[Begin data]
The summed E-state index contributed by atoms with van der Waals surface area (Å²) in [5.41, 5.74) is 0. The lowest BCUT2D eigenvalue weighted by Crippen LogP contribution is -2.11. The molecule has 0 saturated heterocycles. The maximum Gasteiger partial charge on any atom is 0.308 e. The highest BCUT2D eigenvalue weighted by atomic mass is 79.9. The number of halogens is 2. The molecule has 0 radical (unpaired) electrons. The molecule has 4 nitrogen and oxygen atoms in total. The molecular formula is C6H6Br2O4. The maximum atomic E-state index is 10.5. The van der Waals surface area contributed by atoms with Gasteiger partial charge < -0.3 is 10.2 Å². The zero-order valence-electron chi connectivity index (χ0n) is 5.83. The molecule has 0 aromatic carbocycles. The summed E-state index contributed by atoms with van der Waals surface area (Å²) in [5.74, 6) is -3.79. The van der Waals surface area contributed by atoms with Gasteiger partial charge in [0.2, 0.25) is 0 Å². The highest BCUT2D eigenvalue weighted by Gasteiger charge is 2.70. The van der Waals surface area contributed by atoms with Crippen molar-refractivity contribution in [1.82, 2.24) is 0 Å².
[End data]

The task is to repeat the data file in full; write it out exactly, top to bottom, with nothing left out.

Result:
The summed E-state index contributed by atoms with van der Waals surface area (Å²) in [5.41, 5.74) is 0. The lowest BCUT2D eigenvalue weighted by Crippen LogP contribution is -2.11. The molecule has 0 saturated heterocycles. The maximum Gasteiger partial charge on any atom is 0.308 e. The highest BCUT2D eigenvalue weighted by atomic mass is 79.9. The number of halogens is 2. The molecule has 0 radical (unpaired) electrons. The molecule has 4 nitrogen and oxygen atoms in total. The molecular formula is C6H6Br2O4. The maximum atomic E-state index is 10.5. The van der Waals surface area contributed by atoms with Gasteiger partial charge < -0.3 is 10.2 Å². The zero-order valence-electron chi connectivity index (χ0n) is 5.83. The molecule has 0 aromatic carbocycles. The summed E-state index contributed by atoms with van der Waals surface area (Å²) in [5.74, 6) is -3.79. The van der Waals surface area contributed by atoms with Gasteiger partial charge in [0.2, 0.25) is 0 Å². The highest BCUT2D eigenvalue weighted by Gasteiger charge is 2.70. The van der Waals surface area contributed by atoms with Crippen molar-refractivity contribution in [1.82, 2.24) is 0 Å².